But this one is different.

It’s the only app I know of that doesn’t come with all of the audios in the initial download. You choose the ones you want and download them separately. Any sound you don’t like can easily be deleted.

I like this because it means I don’t have to fill up my phone with gigabytes of sounds I’ll probably never use. I can choose a few I like and forget the rest.

Most of the app’s reviewers agree. Choice is good. Smaller downloads are good.

But some disagree. They hate having to download each audio one at a time. “It takes too long!” they moan.

So yeah, you can’t please everyone. And you know what? You shouldn’t try.

Suppose the app developer listened to the cries of the customers who don’t like the “choose your own” feature? They would wind up with an app like all the others that use an “all or nothing” approach. They would find it difficult to stand out from their competition. And the would alienate those of us who like being able to choose.

“Choose the ones you want” is this companies shtick. Their thing. Their Unique Selling Proposition. And it works. They knowingly give up trying to please the “I want it all” crowd and from a marketing perspective, this is the right thing to do.

And guess what? Lawyers should do the same thing.

Stop trying to please everyone. Stop offering “all things to all people”. Be different. Carve out a niche. Choose a segment of the market and show the folks why you’re their guy or gal. Promote your differences to prospective clients who like those differences. And let go of everyone else.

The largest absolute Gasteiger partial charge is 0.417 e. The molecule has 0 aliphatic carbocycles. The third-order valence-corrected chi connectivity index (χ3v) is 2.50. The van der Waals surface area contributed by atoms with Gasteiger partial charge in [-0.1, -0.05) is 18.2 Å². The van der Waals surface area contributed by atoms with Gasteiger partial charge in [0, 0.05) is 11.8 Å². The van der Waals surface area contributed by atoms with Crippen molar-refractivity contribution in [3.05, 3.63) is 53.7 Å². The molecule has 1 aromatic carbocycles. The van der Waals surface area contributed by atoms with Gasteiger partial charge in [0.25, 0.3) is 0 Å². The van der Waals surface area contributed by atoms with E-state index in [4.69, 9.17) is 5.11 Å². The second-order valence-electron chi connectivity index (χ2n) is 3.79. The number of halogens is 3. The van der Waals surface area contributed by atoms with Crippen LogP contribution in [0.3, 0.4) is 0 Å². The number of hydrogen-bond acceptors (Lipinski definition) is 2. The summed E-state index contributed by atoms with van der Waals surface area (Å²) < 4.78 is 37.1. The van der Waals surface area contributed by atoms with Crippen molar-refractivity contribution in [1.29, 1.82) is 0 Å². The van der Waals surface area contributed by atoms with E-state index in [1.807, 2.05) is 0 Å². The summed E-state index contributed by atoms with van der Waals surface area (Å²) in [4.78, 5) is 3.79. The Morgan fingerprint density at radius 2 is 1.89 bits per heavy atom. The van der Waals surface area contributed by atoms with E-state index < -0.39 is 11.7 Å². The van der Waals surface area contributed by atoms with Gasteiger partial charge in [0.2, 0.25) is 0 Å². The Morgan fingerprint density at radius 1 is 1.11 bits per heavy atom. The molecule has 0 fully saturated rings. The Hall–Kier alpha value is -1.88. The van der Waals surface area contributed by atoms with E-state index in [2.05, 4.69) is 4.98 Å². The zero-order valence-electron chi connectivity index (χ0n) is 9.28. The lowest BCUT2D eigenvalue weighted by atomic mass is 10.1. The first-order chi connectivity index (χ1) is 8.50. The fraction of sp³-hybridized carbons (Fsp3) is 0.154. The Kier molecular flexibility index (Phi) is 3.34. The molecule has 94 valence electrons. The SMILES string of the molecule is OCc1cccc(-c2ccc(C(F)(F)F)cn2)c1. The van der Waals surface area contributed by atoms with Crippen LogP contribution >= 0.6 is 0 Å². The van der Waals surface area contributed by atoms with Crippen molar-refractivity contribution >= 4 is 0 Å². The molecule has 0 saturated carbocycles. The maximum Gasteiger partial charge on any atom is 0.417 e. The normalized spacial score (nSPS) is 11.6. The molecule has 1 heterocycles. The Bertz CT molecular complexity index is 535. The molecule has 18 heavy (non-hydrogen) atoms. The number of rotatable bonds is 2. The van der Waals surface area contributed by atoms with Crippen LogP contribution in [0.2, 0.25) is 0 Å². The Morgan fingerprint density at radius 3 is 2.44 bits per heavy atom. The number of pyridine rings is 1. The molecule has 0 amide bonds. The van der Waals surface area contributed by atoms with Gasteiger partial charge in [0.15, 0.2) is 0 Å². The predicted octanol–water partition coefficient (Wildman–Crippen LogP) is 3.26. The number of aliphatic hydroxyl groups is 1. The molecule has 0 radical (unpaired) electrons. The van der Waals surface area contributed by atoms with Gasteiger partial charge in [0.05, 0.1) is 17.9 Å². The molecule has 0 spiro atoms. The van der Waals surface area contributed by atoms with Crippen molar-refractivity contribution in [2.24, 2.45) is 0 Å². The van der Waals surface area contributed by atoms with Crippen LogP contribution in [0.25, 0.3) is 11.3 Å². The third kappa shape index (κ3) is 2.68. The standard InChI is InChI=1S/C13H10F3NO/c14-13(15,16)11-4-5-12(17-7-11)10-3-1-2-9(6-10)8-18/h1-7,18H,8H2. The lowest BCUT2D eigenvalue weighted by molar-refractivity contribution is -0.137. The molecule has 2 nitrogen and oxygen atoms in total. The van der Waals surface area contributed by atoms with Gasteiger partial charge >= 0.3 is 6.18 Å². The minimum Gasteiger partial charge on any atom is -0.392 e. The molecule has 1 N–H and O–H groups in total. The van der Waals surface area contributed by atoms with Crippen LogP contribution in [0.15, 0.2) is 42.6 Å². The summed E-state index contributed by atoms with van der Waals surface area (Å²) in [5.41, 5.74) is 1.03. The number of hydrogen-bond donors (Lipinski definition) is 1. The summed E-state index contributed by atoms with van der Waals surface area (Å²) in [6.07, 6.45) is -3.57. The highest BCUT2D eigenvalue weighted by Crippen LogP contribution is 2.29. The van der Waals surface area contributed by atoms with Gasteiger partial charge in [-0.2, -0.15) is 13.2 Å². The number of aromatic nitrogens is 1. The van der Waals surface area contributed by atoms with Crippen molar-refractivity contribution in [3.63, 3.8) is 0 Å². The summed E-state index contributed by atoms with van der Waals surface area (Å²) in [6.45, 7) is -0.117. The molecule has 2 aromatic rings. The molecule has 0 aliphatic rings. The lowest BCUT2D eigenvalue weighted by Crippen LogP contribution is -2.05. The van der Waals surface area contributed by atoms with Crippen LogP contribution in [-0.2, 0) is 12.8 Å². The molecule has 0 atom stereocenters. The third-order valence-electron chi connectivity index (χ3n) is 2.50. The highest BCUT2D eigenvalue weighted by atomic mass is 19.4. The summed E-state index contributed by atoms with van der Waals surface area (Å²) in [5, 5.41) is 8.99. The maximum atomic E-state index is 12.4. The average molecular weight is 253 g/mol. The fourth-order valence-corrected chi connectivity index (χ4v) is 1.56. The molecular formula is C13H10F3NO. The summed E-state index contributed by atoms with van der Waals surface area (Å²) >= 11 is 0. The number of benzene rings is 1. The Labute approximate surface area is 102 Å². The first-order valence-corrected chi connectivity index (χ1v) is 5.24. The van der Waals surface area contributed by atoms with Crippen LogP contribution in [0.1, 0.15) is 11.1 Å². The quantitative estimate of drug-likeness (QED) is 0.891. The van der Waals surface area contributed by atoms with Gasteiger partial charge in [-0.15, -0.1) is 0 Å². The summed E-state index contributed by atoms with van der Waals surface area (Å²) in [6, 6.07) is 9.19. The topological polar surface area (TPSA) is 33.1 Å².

Need help choosing your shtick? Here it is

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Why you might want to take your grandma to lunch

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Let’s rap about this niche market thing I’m always talking about.

Suppose you’ve looked at a niche market but rejected it because it looks like it’s not lucrative. Let’s use the “senior” market as an example.

Most people consider the senior market to be “price sensitive,” given the preponderance of fixed incomes in that market. If you want to find the best deals on dinner, go where the seniors go. If you want to charge premium fees for your services, seniors aren’t the first demo you think of.

You might want to think again.

Not all seniors live on a fixed income. Many have investments and real property, some have retired from running businesses but still draw an income, some are still running their business, and some are quite wealthy.

These folks may identify as seniors but lack of money isn’t an issue.

Okay, what about a lack of need? Most seniors aren’t as active as they once were, most have already taken care of their estate planning needs, and many have long standing relationships with attorneys and don’t really need you.

Many, but not all.

What if you could identify well-off seniors with unmet legal needs? A niche market within a niche market.

You could own that market.

Seniors get divorced. They get into car accidents. They even commit crimes.

They have tax issues, real estate issues, investment issues, business issues. And more than a few have not yet taken care of their estate planning needs because, you know, 70 is the new 50.

And even if they don’t need you. . .they know a lot of people. They have a lifetime of contacts: family, former co-workers and employees, professionals they have hired, and centers of influence in your niche market and community.

They can send you referrals and they can introduce you to prospective clients and referral sources.

In other words, even if they don’t hire you, their contacts can be very profitable for you.

I’m not trying to get you to choose the (wealthy) senior market as a niche necessarily. I’m simply trying to get you to think outside the box about what makes a viable niche market.